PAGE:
Lorry vs. Trailer

By Jaxson

  • Lorry

    A truck or lorry is a motor vehicle designed to transport cargo. Trucks vary greatly in size, power, and configuration; smaller varieties may be mechanically similar to some automobiles. Commercial trucks can be very large and powerful, and may be configured to mount specialized equipment, such as in the case of fire trucks, concrete mixers, and suction excavators.

    Modern trucks are largely powered by diesel engines, although small to medium size trucks with gasoline engines exist in the US, Canada, and Mexico. In the European Union, vehicles with a gross combination mass of up to 3.5 t (7,700 lb) are known as light commercial vehicles, and those over as large goods vehicles.

  • Lorry (noun)

    a motor vehicle for transporting goods; a truck

    “rig|tractor trailer|truck|q3=US|hauler”

  • Lorry (noun)

    a large low horse-drawn wagon

  • Lorry (noun)

    a small cart or wagon, as used on the tramways in mines to carry coal or rubbish

  • Lorry (noun)

    a barrow or truck for shifting baggage, as at railway stations

  • Lorry (verb)

    To soil, dirty, bespatter with mud or the like.

  • Trailer (noun)

    Someone who or something that trails.

  • Trailer (noun)

    Part of an object which extends some distance beyond the main body of the object.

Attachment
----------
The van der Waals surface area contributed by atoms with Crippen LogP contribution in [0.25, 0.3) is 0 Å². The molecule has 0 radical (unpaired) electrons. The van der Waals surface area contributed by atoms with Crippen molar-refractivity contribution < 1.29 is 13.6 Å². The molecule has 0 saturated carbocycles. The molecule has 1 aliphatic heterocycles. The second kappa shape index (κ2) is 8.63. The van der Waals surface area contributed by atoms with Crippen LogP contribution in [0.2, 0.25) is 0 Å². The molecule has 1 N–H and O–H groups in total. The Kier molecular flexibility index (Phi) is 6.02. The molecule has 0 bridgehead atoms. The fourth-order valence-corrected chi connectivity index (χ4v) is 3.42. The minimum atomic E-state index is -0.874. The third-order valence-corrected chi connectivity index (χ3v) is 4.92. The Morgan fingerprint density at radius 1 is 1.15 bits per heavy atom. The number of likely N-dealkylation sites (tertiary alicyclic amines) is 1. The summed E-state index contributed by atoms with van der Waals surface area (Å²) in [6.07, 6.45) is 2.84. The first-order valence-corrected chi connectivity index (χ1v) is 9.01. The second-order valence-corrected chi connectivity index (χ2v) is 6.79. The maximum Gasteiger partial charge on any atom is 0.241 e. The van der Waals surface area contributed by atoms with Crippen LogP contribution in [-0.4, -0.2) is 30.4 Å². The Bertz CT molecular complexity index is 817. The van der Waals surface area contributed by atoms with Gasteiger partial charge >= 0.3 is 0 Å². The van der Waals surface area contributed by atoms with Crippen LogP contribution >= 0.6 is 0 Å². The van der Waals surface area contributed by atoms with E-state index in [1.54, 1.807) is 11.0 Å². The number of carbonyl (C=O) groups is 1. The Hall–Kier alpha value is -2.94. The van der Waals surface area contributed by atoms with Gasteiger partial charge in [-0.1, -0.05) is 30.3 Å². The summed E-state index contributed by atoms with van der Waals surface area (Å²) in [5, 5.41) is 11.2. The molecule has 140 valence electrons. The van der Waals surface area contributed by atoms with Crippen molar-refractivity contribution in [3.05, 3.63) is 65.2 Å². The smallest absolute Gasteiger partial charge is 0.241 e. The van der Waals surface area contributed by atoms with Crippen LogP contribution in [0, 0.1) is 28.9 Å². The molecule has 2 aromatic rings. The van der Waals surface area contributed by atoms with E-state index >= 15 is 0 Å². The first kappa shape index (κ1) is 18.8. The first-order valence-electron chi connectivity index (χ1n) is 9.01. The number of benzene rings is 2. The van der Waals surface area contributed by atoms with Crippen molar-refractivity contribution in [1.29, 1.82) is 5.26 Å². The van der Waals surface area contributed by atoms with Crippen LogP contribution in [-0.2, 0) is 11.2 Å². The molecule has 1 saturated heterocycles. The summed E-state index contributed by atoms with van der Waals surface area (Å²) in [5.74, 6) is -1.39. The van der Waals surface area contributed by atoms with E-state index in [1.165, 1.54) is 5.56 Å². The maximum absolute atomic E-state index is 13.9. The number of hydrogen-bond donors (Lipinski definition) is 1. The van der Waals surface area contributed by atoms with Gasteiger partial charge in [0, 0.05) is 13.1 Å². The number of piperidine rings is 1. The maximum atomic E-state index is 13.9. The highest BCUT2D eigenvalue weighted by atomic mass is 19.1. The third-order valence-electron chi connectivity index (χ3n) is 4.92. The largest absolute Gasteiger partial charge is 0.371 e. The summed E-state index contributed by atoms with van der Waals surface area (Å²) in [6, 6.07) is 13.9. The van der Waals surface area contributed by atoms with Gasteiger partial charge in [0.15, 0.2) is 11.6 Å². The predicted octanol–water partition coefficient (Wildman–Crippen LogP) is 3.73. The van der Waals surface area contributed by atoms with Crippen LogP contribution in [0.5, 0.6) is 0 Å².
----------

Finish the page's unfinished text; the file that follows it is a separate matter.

“the trailer of a plant”

  • Trailer (noun)

    An unpowered wheeled vehicle, not a caravan or camper, that is towed behind another, and used to carry equipment, etc, that cannot be carried in the leading vehicle.

    “At the end of the day, we put the snowmobiles back on the trailer.”

  • Trailer (noun)

    A furnished vehicle towed behind another, and used as a dwelling when stationary; a caravan; a camper.

    “We drove our trailer to Yellowstone Park.”

  • Trailer (noun)

    A prefabricated home that could be towed to a new destination, but typically is permanently left in an area designated for such homes.

    “The young couple′s first home was in a trailer.”

  • Trailer (noun)

    A preview of a film, video game or TV show.

    “The trailer for that movie makes it seem like it would be fun.”

  • Trailer (noun)

    A short blank segment of film at the end of a reel, for convenient insertion of the film in a projector.

  • Trailer (noun)

    The final record of a list of data items, often identified by a key field with an otherwise invalid value that sorts last alphabetically (e.g., “ZZZZZ”) or numerically (“99999”); especially common in the context of punched cards, where the final card is called a trailer card.

    “The linked list terminates with a trailer record.”

  • Trailer (noun)

    The last part of a packet, often containing a check sequence.

    “The encapsulation layer adds an eight-byte header and a two-byte trailer to each packet.””

  • Trailer (verb)

    To load on a trailer or to transport by trailer.

    “The engine wouldn’t run any more so we had to trailer my old car to the wrecking yard.”

  • Lorry (noun)

    a large, heavy motor vehicle for transporting goods or troops; a truck

    “a lorry driver”

Oxford Dictionary

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